Jewelry Customs Among Eastern And Western Women

Jewelry Customs Among Eastern And Western Women

In my culture, women adorn themselves with precious jewels as readily as one would put on their wristwatch here in the west. Upon moving to the United States as a young woman, I discovered that jewelry is looked upon as a luxury, usually bestowed upon a woman by her significant other, and only on special or rare occasions.

Of course, I am referring to fine jewelry, as opposed to the fashion and costume jewelry that often fills the display cases at most department stores. In fact, in countries like India and my homeland of Sri Lanka, anything less than 22KT gold is not considered “real” jewelry, and wearing and collecting pieces of fine jewelry begins at an early age. My first pair of earrings, a pair of 22KT gold hoops that I still own, were in my ears at the age of six months old. Yes, six months old! No self-respecting south Asian girl would ever leave the house without accessorizing her ears, even in infancy.

My first introduction to American culture, as it pertains to jewelry, began at the age of sixteen when I was working at a jewelry store in the mall in Connecticut. In stark contrast to my own upbringing, I discovered that getting pierced ears was almost considered to be risqué and was often discouraged by parents, in young girls. I watched with fascination as little girls came into the store with their mothers, begging to get their ears pierced. More times then not, the parent would respond with the notion that their daughter was still too young.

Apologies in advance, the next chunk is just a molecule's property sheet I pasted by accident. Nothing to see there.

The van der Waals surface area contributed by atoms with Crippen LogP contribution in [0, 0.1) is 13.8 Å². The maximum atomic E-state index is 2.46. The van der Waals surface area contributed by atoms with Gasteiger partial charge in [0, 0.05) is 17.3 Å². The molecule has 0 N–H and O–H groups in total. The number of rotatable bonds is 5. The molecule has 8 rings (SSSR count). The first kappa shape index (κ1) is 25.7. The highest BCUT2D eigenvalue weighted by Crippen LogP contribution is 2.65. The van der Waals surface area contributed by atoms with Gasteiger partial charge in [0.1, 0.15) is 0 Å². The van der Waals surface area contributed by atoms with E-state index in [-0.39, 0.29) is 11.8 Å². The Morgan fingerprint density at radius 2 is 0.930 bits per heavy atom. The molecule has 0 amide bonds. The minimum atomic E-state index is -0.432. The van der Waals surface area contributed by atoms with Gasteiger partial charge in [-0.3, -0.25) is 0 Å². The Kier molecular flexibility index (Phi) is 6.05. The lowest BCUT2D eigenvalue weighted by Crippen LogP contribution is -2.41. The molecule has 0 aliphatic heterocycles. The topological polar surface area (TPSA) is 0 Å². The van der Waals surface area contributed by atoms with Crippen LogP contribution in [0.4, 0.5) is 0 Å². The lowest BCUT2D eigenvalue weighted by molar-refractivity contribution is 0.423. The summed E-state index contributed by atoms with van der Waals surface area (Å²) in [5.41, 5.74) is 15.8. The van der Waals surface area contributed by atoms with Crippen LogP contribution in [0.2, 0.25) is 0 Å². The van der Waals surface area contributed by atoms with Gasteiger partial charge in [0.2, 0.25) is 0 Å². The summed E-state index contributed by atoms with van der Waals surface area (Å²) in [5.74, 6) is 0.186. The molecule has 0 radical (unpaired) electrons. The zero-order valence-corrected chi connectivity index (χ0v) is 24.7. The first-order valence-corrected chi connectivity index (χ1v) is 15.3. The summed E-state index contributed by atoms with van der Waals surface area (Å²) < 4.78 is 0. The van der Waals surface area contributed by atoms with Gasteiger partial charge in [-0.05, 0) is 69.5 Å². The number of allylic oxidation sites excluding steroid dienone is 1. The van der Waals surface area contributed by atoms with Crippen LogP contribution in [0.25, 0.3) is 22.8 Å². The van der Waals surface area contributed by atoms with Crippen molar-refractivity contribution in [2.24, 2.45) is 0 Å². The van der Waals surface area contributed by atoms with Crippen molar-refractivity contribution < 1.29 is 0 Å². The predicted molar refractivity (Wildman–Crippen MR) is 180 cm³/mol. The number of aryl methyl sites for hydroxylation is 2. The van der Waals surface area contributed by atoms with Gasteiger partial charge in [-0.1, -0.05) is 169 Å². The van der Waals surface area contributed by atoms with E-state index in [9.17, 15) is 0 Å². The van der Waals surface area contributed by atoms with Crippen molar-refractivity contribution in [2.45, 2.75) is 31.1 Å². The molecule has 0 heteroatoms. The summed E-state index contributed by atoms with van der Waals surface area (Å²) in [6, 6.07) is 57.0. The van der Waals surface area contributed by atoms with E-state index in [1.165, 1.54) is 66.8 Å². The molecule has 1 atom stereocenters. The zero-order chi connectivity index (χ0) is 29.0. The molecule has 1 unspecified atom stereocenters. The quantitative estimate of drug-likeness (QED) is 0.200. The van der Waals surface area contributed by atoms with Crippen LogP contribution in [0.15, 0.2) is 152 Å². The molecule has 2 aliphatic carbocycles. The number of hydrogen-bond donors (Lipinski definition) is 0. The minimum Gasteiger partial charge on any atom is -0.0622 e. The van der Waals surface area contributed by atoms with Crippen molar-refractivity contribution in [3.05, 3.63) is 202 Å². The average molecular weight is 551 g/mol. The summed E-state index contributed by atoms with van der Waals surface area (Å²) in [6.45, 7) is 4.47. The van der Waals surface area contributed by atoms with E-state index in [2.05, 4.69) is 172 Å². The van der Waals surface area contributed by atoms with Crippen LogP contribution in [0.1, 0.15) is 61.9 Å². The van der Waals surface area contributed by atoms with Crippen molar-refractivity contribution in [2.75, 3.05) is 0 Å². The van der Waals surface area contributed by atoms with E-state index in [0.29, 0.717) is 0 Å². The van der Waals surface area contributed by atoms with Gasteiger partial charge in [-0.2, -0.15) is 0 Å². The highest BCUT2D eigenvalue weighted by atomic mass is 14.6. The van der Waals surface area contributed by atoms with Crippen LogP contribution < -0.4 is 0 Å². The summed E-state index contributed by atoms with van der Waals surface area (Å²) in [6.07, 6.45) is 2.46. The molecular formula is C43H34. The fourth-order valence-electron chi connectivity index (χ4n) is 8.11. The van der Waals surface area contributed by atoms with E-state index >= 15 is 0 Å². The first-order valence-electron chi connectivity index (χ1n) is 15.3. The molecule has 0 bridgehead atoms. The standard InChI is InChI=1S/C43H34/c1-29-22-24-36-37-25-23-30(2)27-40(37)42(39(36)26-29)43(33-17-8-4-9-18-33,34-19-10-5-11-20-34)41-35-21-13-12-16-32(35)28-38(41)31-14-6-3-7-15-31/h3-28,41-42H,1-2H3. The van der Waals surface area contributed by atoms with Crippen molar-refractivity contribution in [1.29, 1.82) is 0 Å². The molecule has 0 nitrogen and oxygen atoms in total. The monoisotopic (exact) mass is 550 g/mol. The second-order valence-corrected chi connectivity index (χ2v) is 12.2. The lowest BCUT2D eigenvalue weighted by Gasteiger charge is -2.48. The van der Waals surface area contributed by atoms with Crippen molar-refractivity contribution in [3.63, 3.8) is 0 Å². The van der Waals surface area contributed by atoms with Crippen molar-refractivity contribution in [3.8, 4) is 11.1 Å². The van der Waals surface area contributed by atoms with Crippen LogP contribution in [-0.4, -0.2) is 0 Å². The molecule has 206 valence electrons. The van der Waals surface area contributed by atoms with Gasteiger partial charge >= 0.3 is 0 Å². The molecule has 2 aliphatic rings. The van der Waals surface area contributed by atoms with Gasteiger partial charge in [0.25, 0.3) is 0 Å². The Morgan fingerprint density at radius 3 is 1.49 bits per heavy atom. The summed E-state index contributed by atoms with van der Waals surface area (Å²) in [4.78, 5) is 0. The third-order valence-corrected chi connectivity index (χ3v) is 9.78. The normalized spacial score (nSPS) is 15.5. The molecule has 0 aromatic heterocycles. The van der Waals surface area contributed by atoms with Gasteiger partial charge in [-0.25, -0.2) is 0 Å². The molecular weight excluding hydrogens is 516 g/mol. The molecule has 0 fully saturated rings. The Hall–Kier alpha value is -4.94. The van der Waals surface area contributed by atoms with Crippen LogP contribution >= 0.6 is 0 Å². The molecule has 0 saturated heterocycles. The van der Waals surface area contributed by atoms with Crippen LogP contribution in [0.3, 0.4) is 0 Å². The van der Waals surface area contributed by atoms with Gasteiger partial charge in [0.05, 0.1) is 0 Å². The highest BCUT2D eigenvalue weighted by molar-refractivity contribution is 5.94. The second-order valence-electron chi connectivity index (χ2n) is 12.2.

The concept seemed foreign (no pun intended) after coming from a culture where almost every young girl has pierced ears by her first birthday. Another fact that came as a surprise to me is that, in general, western women and girls do not buy their own jewelry. Instead they hope that their boyfriend, fiancée or husband will surprise them with a beautiful piece of jewelry for a special occasion. Popular dates include birthdays, Christmas and of course, Valentine’s Day. Back home in Sri Lanka, it does not occur to us to wait for our significant other to buy us a piece of jewelry.

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